Earlier this year, when the new East Asian Journal of Popular Culture published its first issue, I was pleased to profile it as a potential new venue for academic writing on a wide range of topics related to Japanese animation and Japanese comics. In fact, the first issue already included two papers dealing with manga – though the two were substantially different from each other in terms of their focus and methodologies. The journal’s second issue is now available, and 3 articles (out of a total of 8 in the issue) again specifically address anime/manga – again, broadly defined.The articles in question are:
- Wroot, Jonathan. Dubbing Death Note: Framing the authentic text (pp. 193-204)
“This case study stems from an article written in 2005 by Laurie Cubbison, titled ‘Anime fans, DVDs, and the authentic text’ (ed., published in The Velvet Light Trap, 56, 45-57). In her research, she states that English-speaking fans of Japanese animation (anime) pressured distributors to use the DVD medium to its full potential. This meant providing the choice of viewing anime with either a dubbed soundtrack or subtitles. However, this has not lessened the influence of distribution companies that affect how anime is viewed outside of Japan. This article will focus on this influence by looking at the extra features on anime DVDs, specifically using the English-language release of the Death Note TV series (Araki, Nippon Television Network, 2006–07) as a case study. Very few of the series’s DVD special features refer explicitly to the Japanese origins of the story. Interviews and making-ofs are included, as is the case with many DVDs of audio-visual media. But the Death Note series’s extras mostly illustrate the work of the cast and crew that recorded the dubbed English-language soundtrack. Applying approaches and concepts specific to the analysis of DVD special features means the intentions behind these decisions can be thoroughly explored. The extras for the Death Note series do not just provide an intriguing insight into the voice-recording process (for the TV series, as well as the media industry in general). They encourage viewers to see the value and work behind the dubbed version, meaning that the distributors are not just providing viewing-option choices for the anime. They are providing a frame which indirectly suggests how a media text should be viewed. The evidence presented in this case study will demonstrate how such frames, concerning dubbed translation within DVD media, can be used by the discs’ distributors.”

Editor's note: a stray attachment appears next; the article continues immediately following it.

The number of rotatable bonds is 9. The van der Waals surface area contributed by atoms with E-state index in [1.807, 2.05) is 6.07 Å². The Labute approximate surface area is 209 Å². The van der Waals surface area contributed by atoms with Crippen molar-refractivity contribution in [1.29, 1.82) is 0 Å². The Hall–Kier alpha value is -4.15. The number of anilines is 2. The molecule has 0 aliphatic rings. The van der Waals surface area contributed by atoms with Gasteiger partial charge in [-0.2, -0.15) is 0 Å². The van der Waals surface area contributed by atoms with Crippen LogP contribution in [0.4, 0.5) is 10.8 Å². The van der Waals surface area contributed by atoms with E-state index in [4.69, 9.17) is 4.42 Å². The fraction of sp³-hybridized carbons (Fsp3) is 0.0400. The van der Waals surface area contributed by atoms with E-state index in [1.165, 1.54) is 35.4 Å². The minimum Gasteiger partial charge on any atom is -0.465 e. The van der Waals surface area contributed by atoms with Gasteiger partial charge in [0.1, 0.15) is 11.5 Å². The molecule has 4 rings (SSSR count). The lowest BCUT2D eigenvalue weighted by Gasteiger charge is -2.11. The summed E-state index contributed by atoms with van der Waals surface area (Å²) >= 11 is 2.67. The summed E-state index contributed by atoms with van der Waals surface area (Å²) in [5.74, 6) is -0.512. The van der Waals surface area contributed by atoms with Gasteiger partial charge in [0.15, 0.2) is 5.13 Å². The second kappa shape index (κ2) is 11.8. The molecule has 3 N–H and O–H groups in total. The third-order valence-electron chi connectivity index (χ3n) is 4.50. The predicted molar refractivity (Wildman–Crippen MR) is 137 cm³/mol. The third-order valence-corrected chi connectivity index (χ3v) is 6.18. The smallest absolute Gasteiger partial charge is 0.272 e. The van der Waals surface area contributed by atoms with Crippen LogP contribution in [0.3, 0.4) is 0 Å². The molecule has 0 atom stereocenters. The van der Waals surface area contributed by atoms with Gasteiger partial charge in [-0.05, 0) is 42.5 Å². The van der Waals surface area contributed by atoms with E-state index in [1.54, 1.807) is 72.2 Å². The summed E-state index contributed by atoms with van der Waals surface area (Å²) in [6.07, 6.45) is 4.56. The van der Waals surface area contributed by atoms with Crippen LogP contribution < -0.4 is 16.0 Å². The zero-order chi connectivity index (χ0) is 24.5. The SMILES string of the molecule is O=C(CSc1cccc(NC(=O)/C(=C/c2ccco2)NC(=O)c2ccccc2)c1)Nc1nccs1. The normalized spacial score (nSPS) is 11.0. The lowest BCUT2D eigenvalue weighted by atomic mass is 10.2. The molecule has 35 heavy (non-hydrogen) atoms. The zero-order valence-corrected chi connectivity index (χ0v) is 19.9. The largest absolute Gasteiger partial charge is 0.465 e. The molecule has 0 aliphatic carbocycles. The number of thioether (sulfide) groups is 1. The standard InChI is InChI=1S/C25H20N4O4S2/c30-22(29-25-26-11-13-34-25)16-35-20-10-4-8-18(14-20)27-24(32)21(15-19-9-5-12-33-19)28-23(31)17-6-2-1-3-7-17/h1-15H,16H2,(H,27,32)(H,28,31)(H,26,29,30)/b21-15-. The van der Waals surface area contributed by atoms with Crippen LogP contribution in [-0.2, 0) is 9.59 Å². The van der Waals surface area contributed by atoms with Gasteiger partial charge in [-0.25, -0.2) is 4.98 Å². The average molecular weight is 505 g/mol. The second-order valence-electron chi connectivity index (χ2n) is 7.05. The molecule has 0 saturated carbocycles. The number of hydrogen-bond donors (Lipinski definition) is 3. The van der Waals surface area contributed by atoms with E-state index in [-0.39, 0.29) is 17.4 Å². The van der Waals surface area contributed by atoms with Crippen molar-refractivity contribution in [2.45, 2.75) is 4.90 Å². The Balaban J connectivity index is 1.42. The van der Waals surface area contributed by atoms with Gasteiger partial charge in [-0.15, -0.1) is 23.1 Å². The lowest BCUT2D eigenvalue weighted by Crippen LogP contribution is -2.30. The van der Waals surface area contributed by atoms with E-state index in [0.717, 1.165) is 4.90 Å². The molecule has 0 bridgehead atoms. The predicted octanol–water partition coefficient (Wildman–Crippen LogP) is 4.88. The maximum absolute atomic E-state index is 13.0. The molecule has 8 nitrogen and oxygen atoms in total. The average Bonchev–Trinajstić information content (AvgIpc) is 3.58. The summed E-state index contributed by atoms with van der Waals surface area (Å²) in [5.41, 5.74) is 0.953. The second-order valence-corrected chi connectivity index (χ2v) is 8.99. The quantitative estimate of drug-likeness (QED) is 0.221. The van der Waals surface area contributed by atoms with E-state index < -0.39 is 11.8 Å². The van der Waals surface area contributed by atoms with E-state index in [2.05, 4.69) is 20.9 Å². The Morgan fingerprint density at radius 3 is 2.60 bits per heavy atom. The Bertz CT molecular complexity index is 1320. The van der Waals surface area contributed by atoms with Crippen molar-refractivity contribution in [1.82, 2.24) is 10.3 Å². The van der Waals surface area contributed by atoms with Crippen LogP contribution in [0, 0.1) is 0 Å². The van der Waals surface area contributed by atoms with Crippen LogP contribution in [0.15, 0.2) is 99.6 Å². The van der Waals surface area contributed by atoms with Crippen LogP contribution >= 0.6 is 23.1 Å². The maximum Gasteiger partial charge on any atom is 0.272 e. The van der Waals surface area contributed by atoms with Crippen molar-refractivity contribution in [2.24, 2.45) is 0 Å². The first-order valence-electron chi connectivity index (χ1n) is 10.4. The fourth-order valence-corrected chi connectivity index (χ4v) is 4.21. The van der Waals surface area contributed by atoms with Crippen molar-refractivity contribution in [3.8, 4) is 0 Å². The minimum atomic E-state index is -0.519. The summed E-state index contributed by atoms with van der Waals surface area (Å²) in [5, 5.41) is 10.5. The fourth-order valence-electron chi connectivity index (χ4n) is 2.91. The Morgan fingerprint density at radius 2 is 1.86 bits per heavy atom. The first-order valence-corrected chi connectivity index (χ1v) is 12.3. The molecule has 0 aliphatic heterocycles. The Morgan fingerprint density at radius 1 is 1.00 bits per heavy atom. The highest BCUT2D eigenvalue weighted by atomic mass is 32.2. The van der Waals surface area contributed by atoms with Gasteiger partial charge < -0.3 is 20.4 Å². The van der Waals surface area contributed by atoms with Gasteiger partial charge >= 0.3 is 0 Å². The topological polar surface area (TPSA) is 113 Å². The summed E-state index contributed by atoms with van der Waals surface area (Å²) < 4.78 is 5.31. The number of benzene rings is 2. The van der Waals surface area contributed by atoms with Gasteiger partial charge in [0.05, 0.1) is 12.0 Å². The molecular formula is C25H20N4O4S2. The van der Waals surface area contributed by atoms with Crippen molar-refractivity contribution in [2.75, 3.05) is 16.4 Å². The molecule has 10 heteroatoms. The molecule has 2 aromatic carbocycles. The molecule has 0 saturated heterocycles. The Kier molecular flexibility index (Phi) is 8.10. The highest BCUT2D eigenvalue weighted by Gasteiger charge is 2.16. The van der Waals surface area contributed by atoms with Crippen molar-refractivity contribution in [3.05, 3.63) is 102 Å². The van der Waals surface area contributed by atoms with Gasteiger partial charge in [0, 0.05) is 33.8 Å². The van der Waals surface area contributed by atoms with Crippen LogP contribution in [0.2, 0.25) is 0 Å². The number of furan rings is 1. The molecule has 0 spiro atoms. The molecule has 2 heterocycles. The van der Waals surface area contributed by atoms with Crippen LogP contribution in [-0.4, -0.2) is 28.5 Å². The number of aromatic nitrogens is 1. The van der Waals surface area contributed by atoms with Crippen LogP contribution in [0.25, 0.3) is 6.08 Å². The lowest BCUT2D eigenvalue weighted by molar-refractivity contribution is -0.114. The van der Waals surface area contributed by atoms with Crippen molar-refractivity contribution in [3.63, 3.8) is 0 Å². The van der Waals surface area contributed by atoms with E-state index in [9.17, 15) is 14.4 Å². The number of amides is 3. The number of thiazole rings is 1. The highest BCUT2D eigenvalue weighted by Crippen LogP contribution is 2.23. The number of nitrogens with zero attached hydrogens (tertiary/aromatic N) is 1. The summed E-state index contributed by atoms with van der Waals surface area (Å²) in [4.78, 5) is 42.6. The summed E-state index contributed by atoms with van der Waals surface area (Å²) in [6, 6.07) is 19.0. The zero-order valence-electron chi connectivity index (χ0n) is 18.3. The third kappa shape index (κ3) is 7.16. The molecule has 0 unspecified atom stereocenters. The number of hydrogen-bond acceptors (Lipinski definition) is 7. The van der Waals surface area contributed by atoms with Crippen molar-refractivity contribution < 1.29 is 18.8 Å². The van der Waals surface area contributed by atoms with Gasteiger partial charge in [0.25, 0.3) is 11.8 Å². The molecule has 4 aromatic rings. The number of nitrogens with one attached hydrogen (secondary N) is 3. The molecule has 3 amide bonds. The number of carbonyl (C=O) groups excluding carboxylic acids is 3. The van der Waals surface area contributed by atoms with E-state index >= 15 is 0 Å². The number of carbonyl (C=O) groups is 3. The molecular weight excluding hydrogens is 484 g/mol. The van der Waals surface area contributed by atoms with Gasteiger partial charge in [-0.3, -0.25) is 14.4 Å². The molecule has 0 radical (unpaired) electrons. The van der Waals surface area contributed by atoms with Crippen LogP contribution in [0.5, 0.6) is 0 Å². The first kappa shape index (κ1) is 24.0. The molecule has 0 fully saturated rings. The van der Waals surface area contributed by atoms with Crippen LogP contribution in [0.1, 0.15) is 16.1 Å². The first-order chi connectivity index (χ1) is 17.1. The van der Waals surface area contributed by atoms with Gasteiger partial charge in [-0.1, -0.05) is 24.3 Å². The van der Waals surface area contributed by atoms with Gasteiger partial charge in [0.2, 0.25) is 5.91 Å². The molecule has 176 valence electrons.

Additional information about the author is available on his blog
- Hyland, Robert. A culture of borrowing: Iconography, ideology, and idiom in Kari-gurashi no Arietti/The Secret World of Arrietty (pp. 205-222)
“Japanese director and producer of animated film, Miyazaki Hayao had long wanted to make an adaptation of the Mary Norton novel, The Borrowers (1952). The film Kari-gurashi no Arietti/The Secret World of Arrietty (Yonebayashi, 2010) at first look strikes one as a suitable fit for Studio Ghibli both culturally and ideologically, with its history of setting stories in imagined European landscapes and its established style of blending fantastic and realist narrative with imagistic elements, and indeed, Japan is itself not without legends of miniature people or Chibi Kobito. The film, however, manifests myriad ambivalences, many of which are derived from the limitations and contradictions inherent in adapting a geographically, historically and culturally ‘foreign’ text. Using Michael Hardt and Antonio Negri (2000) and their writings on globalization in their work Empire, this paper uses their concept of post-Fordian globalization: an era characterized by global awareness and cultural sensitivity, as a framework from which to analyse the film’s many ambivalences. This article examines cultural, aesthetic and ideological liminality inherent in the Studio Ghibli animated film adaptation of Mary Norton’s The Borrowers, a film which reflects its twenty-first-century production and at the same time, inevitably is pervaded by the cultural context of its nineteenth and twentieth-century antecedents.”